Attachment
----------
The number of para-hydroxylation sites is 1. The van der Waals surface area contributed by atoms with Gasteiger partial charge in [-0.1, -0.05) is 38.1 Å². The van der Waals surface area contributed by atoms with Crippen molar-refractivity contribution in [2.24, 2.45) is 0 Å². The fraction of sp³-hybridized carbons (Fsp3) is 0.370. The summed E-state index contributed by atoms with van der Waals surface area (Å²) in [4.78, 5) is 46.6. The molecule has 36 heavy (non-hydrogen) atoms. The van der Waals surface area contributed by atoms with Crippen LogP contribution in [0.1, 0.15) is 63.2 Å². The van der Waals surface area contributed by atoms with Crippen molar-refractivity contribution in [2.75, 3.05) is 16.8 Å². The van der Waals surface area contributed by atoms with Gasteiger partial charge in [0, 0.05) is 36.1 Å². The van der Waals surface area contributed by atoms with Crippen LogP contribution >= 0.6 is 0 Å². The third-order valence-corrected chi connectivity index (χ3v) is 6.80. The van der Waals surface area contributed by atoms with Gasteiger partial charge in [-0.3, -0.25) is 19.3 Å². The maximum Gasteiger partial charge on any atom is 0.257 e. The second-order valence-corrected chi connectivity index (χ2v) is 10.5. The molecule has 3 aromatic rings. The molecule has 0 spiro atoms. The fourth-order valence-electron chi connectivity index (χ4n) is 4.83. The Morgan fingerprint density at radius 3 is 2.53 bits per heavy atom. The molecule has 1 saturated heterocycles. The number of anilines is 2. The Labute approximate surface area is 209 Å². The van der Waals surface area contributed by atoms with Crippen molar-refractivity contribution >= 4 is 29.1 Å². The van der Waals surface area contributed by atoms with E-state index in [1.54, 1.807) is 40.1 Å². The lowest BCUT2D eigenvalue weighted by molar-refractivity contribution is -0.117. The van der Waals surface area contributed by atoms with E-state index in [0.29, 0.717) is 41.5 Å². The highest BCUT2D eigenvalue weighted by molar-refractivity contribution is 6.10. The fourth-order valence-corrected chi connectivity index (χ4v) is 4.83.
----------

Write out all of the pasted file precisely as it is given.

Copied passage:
The number of para-hydroxylation sites is 1. The van der Waals surface area contributed by atoms with Gasteiger partial charge in [-0.1, -0.05) is 38.1 Å². The van der Waals surface area contributed by atoms with Crippen molar-refractivity contribution in [2.24, 2.45) is 0 Å². The fraction of sp³-hybridized carbons (Fsp3) is 0.370. The summed E-state index contributed by atoms with van der Waals surface area (Å²) in [4.78, 5) is 46.6. The molecule has 36 heavy (non-hydrogen) atoms. The van der Waals surface area contributed by atoms with Crippen LogP contribution in [0.1, 0.15) is 63.2 Å². The van der Waals surface area contributed by atoms with Crippen molar-refractivity contribution in [2.75, 3.05) is 16.8 Å². The van der Waals surface area contributed by atoms with Gasteiger partial charge in [0, 0.05) is 36.1 Å². The van der Waals surface area contributed by atoms with Crippen LogP contribution >= 0.6 is 0 Å². The third-order valence-corrected chi connectivity index (χ3v) is 6.80. The van der Waals surface area contributed by atoms with Gasteiger partial charge in [-0.3, -0.25) is 19.3 Å². The maximum Gasteiger partial charge on any atom is 0.257 e. The second-order valence-corrected chi connectivity index (χ2v) is 10.5. The molecule has 3 aromatic rings. The molecule has 0 spiro atoms. The fourth-order valence-electron chi connectivity index (χ4n) is 4.83. The Morgan fingerprint density at radius 3 is 2.53 bits per heavy atom. The molecule has 1 saturated heterocycles. The number of anilines is 2. The Labute approximate surface area is 209 Å². The van der Waals surface area contributed by atoms with Crippen molar-refractivity contribution >= 4 is 29.1 Å². The van der Waals surface area contributed by atoms with E-state index in [1.54, 1.807) is 40.1 Å². The lowest BCUT2D eigenvalue weighted by molar-refractivity contribution is -0.117. The van der Waals surface area contributed by atoms with E-state index in [0.29, 0.717) is 41.5 Å². The highest BCUT2D eigenvalue weighted by molar-refractivity contribution is 6.10. The fourth-order valence-corrected chi connectivity index (χ4v) is 4.83.